In the earliest letters, written to her friend Hugh Lee in 1939 when she was working at Punch, her laconic colleague, the ‘subeditor from Lowestoft’ with his pipe, his ‘permanent flush’ and his passion for gadgets (he ‘has made a penknife and magnifying glass combined’), turns over the course of three or four letters into ‘Lowestoft’, a poignant creation whose frugal life of cheese sandwiches and Fleet Street digs conceal a longing for travel to the South Seas.
For all their intrinsic humour nothing in Fitzgerald’s novels suggests the talent for comedy revealed in her letters. Staying in Rye with Alec Vidler, former dean of King’s College, Cambridge, who was helping her with research for The Knox Brothers, she described the house party to her daughter:a trendy cleric, his dull wife, a long-skirted daughter, going up to read English at Hertford, who evidently hadn’t wanted to come, and Henry James’s manservant (still living in Rye, but with a deaf-aid which had to be plugged into the skirting ) . . . contributing in a loud, shrill voice remarks like ‘Mr Henry was a heavy man – nearly 16 stone – it was a job for him to push his bicycle uphill’ – in the middle of all the other conversation wh: he couldn’t hear.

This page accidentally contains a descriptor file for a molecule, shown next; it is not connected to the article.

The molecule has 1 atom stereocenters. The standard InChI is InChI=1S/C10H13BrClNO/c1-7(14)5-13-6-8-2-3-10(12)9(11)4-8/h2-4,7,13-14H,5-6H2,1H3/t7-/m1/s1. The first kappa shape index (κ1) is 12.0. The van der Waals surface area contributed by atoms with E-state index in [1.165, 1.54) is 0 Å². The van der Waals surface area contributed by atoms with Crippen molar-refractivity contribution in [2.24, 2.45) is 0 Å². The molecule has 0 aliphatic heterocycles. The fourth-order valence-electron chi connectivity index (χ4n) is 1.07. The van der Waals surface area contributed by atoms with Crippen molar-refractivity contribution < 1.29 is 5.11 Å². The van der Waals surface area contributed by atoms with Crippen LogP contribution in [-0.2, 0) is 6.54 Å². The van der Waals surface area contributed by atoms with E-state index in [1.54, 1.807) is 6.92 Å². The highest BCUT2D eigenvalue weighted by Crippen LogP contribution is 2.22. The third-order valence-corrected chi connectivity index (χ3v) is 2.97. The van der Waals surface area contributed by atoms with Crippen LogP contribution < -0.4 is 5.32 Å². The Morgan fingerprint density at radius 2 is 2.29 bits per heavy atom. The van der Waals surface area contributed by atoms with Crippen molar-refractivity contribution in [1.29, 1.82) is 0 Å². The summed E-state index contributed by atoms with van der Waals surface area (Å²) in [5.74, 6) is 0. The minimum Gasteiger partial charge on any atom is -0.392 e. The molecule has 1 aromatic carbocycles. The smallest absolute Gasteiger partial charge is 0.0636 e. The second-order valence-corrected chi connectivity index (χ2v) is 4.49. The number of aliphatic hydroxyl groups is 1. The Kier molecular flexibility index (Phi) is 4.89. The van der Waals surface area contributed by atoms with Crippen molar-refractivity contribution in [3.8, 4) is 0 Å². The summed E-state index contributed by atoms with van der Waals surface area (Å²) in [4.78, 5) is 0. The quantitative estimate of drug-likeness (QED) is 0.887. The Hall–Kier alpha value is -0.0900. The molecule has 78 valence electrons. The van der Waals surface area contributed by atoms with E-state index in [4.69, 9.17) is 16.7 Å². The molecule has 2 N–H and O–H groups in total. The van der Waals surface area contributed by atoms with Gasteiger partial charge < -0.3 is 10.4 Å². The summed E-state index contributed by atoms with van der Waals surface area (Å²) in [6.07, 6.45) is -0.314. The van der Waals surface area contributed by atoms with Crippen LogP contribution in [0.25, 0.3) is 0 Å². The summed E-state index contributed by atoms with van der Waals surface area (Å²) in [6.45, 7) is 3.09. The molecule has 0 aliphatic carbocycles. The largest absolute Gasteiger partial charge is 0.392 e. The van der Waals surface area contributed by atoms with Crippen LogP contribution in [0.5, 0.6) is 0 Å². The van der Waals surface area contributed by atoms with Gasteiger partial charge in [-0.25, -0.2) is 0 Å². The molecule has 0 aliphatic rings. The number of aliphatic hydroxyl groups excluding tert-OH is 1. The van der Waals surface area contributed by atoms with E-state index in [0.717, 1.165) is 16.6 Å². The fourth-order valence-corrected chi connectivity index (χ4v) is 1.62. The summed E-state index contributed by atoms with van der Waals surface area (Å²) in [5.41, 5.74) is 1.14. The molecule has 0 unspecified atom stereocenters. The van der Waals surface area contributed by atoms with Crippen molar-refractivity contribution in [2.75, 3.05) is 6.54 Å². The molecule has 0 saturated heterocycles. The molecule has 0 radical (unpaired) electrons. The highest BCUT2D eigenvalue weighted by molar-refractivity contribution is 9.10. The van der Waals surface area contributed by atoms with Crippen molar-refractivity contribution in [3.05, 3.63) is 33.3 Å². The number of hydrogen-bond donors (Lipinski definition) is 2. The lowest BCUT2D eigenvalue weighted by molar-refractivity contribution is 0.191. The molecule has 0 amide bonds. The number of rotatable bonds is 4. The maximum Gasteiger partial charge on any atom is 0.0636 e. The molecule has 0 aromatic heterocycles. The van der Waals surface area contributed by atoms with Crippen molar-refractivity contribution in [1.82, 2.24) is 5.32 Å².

Thursday, September 25, 2008
The zoo's first Chinese panda
I've had a browser tab open for a week or more on Rosemary Hill's LRB piece on Penelope Fitzgerald's letters. I've linked to a few other reviews already, but each one offers up some new gems!